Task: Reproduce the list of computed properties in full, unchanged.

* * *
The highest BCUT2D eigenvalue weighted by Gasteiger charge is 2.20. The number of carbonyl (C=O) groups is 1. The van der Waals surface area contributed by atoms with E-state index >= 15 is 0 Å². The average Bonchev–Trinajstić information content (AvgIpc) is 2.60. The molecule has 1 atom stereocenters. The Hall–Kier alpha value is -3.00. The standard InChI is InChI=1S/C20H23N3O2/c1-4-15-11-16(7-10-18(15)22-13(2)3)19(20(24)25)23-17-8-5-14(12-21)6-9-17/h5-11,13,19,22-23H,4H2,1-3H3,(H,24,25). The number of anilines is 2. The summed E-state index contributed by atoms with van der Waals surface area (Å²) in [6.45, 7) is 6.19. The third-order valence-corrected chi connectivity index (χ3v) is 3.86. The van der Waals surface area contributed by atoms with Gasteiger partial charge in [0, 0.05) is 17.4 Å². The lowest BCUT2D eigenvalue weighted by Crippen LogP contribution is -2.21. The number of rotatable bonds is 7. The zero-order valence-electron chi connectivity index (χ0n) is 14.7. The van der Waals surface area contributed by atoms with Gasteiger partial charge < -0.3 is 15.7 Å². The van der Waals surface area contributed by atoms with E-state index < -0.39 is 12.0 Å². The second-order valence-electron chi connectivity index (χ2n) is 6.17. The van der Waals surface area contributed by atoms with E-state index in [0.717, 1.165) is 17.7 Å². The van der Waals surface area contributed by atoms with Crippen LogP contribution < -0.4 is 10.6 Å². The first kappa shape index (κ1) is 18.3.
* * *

The highest BCUT2D eigenvalue weighted by Gasteiger charge is 2.20. The number of carbonyl (C=O) groups is 1. The van der Waals surface area contributed by atoms with E-state index >= 15 is 0 Å². The average Bonchev–Trinajstić information content (AvgIpc) is 2.60. The molecule has 1 atom stereocenters. The Hall–Kier alpha value is -3.00. The standard InChI is InChI=1S/C20H23N3O2/c1-4-15-11-16(7-10-18(15)22-13(2)3)19(20(24)25)23-17-8-5-14(12-21)6-9-17/h5-11,13,19,22-23H,4H2,1-3H3,(H,24,25). The number of anilines is 2. The summed E-state index contributed by atoms with van der Waals surface area (Å²) in [6.45, 7) is 6.19. The third-order valence-corrected chi connectivity index (χ3v) is 3.86. The van der Waals surface area contributed by atoms with Gasteiger partial charge in [0, 0.05) is 17.4 Å². The lowest BCUT2D eigenvalue weighted by Crippen LogP contribution is -2.21. The number of rotatable bonds is 7. The zero-order valence-electron chi connectivity index (χ0n) is 14.7. The van der Waals surface area contributed by atoms with Gasteiger partial charge < -0.3 is 15.7 Å². The van der Waals surface area contributed by atoms with E-state index < -0.39 is 12.0 Å². The second-order valence-electron chi connectivity index (χ2n) is 6.17. The van der Waals surface area contributed by atoms with E-state index in [0.717, 1.165) is 17.7 Å². The van der Waals surface area contributed by atoms with Crippen LogP contribution < -0.4 is 10.6 Å². The first kappa shape index (κ1) is 18.3.